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ikkainogakusei's Blog Blog Tools Rate This Blog
Creation Date: 02-12-2003 10:07 PM
Blog Info
Status: Public
Entries: 17
Comments: 33
Views: 49,091

In General Disparity between hurting and healing Entry Tools Rate This Entry
  #16 New 03-08-2004 10:48 PM
So my comment 'chat' with Kelly got me to thinking...Why is it that there are a plethora of martial art dojos/schools in such vast quantities, but there are very few physical_permanent_places which teach the 'laymen' healing. Y'know the kind of place one could go to for a weekend seminar, like we have 'self-defense' seminars for those who want a quick learn. Okay, so we have little CPR and First Aid classes from time to time. So that's taken care of, but what about the equivalent of the dojo? What about a place that will teach a certain theme for a week that will cover, I don't know fractures and splinting, then the next week it's sucking chest wounds. And people would come and train for an hour and reflect on the philosohy behind saving a life? What if many of us had the same knowledge base as a paramedic, and some of us had the knowledge base of a Mobile Intensive Care Nurse, still slightly fewer had the knowledge base of a physician or 'non-traditional' equivalent? What if there were dojos for those who would learn how to counsel and facilitate psychological healing?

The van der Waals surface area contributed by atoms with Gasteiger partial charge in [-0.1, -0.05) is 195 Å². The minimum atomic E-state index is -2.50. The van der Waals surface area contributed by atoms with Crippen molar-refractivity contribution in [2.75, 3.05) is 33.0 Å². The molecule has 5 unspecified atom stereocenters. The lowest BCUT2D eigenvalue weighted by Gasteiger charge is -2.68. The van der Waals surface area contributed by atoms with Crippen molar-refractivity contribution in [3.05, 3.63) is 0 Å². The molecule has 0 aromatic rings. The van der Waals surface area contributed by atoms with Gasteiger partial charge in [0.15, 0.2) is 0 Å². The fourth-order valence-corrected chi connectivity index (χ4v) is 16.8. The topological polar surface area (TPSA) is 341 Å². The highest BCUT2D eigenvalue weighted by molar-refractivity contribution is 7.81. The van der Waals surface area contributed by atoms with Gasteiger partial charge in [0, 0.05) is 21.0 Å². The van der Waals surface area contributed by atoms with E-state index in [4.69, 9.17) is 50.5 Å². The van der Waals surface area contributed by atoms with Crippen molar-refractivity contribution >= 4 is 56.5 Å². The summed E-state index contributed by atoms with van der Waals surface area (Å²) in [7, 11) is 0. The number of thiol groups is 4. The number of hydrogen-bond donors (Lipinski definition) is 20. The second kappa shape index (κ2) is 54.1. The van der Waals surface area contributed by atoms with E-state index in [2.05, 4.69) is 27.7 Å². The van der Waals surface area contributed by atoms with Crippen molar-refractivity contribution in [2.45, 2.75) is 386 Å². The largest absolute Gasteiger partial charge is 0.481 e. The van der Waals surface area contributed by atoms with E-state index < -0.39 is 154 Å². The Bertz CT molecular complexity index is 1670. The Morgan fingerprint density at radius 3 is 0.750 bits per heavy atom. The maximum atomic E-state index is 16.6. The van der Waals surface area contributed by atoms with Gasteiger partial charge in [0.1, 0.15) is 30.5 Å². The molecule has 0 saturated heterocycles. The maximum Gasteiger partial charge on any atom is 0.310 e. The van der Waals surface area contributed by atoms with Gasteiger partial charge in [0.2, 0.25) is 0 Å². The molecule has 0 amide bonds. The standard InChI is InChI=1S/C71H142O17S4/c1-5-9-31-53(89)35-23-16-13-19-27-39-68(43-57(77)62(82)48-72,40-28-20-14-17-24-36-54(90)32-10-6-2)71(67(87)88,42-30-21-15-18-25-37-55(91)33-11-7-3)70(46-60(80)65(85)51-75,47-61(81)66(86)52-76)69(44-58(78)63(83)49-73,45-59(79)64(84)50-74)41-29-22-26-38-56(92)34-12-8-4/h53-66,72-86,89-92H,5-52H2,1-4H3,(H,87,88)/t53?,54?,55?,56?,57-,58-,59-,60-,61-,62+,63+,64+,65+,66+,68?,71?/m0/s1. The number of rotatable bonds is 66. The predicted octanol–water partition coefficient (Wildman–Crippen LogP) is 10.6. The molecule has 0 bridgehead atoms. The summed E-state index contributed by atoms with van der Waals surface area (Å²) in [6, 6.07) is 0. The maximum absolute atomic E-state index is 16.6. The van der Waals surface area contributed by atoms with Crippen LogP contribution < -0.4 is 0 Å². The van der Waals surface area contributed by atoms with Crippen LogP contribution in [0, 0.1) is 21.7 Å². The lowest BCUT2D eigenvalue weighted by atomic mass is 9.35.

I project and assume that many of us would think such a thing is silly or pipe-dreamy, but the next question I would want to ask is why do we see learning how to use a sword (or insert anachronism here)as not silly? Why do we spend so much time training for a fight that may never come? Why do less of us (as a total populous) volunteer for the benefit of our fellows as an adendum to our training on how to injure/control/dominate our fellows?
Views: 2546 | Comments: 7

RSS Feed 7 Responses to "Disparity between hurting and healing"
#7 03-14-2004 05:11 AM
Kelly Allen Says:
Kelly scribbles on paper titled "List of books must read", "The Warrior As Healer" by Thomas Richard Joiner. Thanks Jamie!
#6 03-13-2004 09:58 AM
jducusin Says: